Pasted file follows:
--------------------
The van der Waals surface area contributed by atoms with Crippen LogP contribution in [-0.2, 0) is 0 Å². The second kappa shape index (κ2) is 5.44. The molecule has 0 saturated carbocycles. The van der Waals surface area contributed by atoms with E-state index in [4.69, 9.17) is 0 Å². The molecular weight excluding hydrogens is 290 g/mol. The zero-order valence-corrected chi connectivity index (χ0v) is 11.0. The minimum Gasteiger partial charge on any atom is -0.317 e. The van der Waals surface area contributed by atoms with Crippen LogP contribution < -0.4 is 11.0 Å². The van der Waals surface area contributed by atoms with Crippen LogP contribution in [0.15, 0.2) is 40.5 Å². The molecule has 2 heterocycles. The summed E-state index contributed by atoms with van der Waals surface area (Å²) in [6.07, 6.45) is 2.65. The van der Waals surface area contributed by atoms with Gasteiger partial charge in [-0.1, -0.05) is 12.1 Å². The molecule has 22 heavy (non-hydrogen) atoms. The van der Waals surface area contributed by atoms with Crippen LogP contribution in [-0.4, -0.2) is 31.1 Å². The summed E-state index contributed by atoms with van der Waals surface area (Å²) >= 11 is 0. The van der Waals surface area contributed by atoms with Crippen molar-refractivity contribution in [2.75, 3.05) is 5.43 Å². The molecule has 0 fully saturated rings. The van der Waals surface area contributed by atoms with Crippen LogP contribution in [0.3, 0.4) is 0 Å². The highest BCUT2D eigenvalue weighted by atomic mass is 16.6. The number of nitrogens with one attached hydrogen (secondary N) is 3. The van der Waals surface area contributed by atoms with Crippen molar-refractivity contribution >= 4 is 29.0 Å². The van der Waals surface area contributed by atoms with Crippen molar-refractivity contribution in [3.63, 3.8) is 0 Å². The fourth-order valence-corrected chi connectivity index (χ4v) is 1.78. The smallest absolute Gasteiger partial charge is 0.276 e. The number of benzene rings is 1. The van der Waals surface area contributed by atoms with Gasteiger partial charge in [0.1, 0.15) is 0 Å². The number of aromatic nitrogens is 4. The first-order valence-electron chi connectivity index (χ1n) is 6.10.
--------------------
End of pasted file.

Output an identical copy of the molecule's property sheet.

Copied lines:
The van der Waals surface area contributed by atoms with Crippen LogP contribution in [-0.2, 0) is 0 Å². The second kappa shape index (κ2) is 5.44. The molecule has 0 saturated carbocycles. The van der Waals surface area contributed by atoms with E-state index in [4.69, 9.17) is 0 Å². The molecular weight excluding hydrogens is 290 g/mol. The zero-order valence-corrected chi connectivity index (χ0v) is 11.0. The minimum Gasteiger partial charge on any atom is -0.317 e. The van der Waals surface area contributed by atoms with Crippen LogP contribution < -0.4 is 11.0 Å². The van der Waals surface area contributed by atoms with Crippen LogP contribution in [0.15, 0.2) is 40.5 Å². The molecule has 2 heterocycles. The summed E-state index contributed by atoms with van der Waals surface area (Å²) in [6.07, 6.45) is 2.65. The van der Waals surface area contributed by atoms with Gasteiger partial charge in [-0.1, -0.05) is 12.1 Å². The molecule has 22 heavy (non-hydrogen) atoms. The van der Waals surface area contributed by atoms with Crippen LogP contribution in [-0.4, -0.2) is 31.1 Å². The summed E-state index contributed by atoms with van der Waals surface area (Å²) >= 11 is 0. The van der Waals surface area contributed by atoms with Crippen molar-refractivity contribution in [2.75, 3.05) is 5.43 Å². The molecule has 0 fully saturated rings. The van der Waals surface area contributed by atoms with Crippen LogP contribution in [0.3, 0.4) is 0 Å². The highest BCUT2D eigenvalue weighted by atomic mass is 16.6. The number of nitrogens with one attached hydrogen (secondary N) is 3. The van der Waals surface area contributed by atoms with Crippen molar-refractivity contribution >= 4 is 29.0 Å². The van der Waals surface area contributed by atoms with Crippen molar-refractivity contribution in [3.63, 3.8) is 0 Å². The fourth-order valence-corrected chi connectivity index (χ4v) is 1.78. The smallest absolute Gasteiger partial charge is 0.276 e. The number of benzene rings is 1. The van der Waals surface area contributed by atoms with Gasteiger partial charge in [0.1, 0.15) is 0 Å². The number of aromatic nitrogens is 4. The first-order valence-electron chi connectivity index (χ1n) is 6.10.